New roads are good – but we need more options (part II)
When the Chamber received more than 100 results from its recent traffic survey, there were a few surprises. “Improve Public Transport,” was nearly three times more popular than “Build More Roads,” as a solution to Cayman’s traffic problems. People welcome the new roads as a way of getting traffic to flow faster. But they also acknowledge that each time new roads are built, we don’t have to wait too long before the traffic catches up. In the long run, it’s not such a good idea on a small island, having a transport policy which consists of: “More roads and more cars.” It not only uses up valuable land, but it leaves some people who can’t afford a car, or people who can’t drive, behind.
Other solutions like “staggered working hours,” and “working from home,” were popular too. While these don’t require millions to be spent on infrastructure, they do involve participation from all stakeholders. All the great ideas we received – everything from monorails to park and ride schemes to water taxis – had one thing in common: they needed some organisation to make them work.
Breaking Cayman free from its car addiction isn’t going to be easy. How do you get to work, with a public transport system that is often unreliable, and doesn’t visit all areas? How could you expect your child to walk or cycle safely to school, or just around the corner to the neighborhood park or playground when hardly any of the streets have proper, safe sidewalks? Grand Cayman is flat and the weather’s nice most-of-the-time, so it should be ideal for cycling. But, with police statistics showing around 50 injuries to pedestrians and cyclists every year – many of them serious – it isn’t the cycling-haven that it should be. That’s sad for our residents, but it’s also sad for tourists. How many of them would love to explore Cayman by bike but presently feel unsafe and stressed whenever they try to do so?
Thinking outside the box means added bonuses, not only in terms of quality of life for residents, but also in terms of establishing Cayman as a more attractive tourist destination. We need transport solutions that are fair, and accessible to all.
Looking to the long run, we need to rethink everything from first principles. That means planning more self-contained communities, where all the amenities, from shops to parks to clinics, are easily and safely accessible to everyone. It means making proper provision for alternative forms of transport such as cycles, e-bikes, and e-scooters, so that living in Cayman and not having a car is no longer unthinkable, but practical, even attractive. This isn’t impossible, and many other places in the world, partly by design, or partly through tradition and culture, have created spaces just like this.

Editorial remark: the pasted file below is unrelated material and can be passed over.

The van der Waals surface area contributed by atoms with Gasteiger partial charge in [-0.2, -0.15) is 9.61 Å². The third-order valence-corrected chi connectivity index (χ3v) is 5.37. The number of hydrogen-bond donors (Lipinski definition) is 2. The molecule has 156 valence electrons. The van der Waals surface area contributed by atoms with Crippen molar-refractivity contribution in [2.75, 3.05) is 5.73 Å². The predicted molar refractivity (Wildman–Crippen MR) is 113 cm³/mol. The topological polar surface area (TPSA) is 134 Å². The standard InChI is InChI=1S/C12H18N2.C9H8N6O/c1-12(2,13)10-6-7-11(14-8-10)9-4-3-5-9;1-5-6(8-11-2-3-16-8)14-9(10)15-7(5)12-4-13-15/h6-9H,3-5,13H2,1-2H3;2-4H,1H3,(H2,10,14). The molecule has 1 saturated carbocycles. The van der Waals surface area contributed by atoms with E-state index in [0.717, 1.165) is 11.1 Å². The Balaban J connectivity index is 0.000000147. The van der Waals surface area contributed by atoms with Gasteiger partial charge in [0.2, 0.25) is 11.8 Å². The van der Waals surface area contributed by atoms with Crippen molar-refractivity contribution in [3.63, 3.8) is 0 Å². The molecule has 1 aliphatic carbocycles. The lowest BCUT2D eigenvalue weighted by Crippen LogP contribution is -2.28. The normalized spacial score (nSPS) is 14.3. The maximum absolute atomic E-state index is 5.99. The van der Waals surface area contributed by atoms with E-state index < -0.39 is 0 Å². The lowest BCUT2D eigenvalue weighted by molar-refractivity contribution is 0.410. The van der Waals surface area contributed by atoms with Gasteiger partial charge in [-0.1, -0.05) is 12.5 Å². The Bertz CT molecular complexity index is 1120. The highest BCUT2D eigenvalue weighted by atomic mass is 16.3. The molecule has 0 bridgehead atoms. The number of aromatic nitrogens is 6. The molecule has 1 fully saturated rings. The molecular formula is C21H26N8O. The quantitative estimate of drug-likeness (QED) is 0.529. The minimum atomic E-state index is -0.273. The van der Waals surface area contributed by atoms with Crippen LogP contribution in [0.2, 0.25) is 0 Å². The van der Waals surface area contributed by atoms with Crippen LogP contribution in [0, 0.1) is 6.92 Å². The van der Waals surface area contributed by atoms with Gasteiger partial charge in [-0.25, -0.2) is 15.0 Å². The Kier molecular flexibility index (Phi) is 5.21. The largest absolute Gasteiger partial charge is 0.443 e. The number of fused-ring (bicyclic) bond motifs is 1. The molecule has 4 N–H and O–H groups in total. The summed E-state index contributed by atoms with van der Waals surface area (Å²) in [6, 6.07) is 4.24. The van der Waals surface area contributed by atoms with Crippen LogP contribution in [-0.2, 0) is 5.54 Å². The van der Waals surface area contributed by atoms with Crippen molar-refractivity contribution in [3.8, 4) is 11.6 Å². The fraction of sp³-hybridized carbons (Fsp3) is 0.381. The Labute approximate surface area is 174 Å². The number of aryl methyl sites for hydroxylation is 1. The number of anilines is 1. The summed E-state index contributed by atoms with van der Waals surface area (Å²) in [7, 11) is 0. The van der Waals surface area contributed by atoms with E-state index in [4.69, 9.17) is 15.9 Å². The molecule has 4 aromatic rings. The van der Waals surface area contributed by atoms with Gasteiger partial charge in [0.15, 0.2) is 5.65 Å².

The Planning Department’s Comprehensive Transport Plan (CTP) embraces all the above elements and more. It is part of Plan Cayman, a long-term planning strategy for the Cayman Islands. Here is an excerpt:
“Grand Cayman has grown and developed around the automobile and the vast majority of trips around the island are made by car. This dependence on private vehicles contributes to congestion, decreases air quality, and negatively impacts health. Safe and appealing alternatives are required, such as public transportation, walking and cycling. If properly planned and supported these forms of transport can be enjoyable, non-polluting, and efficient.”
It goes on to list an incredibly wide range of options and ‘Action Points,’ and includes strategies for prioritization. You can access it through the Planning department’s webpage, here: https://www.plancayman.ky/topics-transport/
It’s bursting with good ideas including water taxis, monorails, and mandatory cycle-parking and shower facilities so that more people are attracted to cycling. Its purpose is to look at each piece of the jigsaw and see where it should fit. It’s a great plan. But how far along is it? It’s already been around for some years, but so far, what’s been done? Last year, Cardinal Avenue was pedestrianized, and that’s welcome, for residents and tourists alike. But if years go past, and all we can really see is the ‘business-as-usual’ aspect of new-roads-and-more cars, what’s to be done?
All new plans cost money, of course, and that is often the reason for inactivity. But plenty of government money is already being spent on all the new roads and plans which are underway. But what would happen if a larger proportion of the annual budget for new roads was spent on some of these alternatives, making them viable, truly practical, and attractive: Fit-for-purpose cycle lanes for example. Really nice sidewalks, which don’t just go on for a hundred yards and then finish but are able to act as a pleasant and safe way for children, old people, the disabled or young mothers and fathers who maybe can’t afford a car, to safely access the amenities they need. Perhaps, in the long run, we could break ourselves free from car addiction, and we would find that we saved the money that would otherwise need to keep being spent on new roads. In the long run, we would enjoy multiple options which make life here more enjoyable, less stressful, and safer.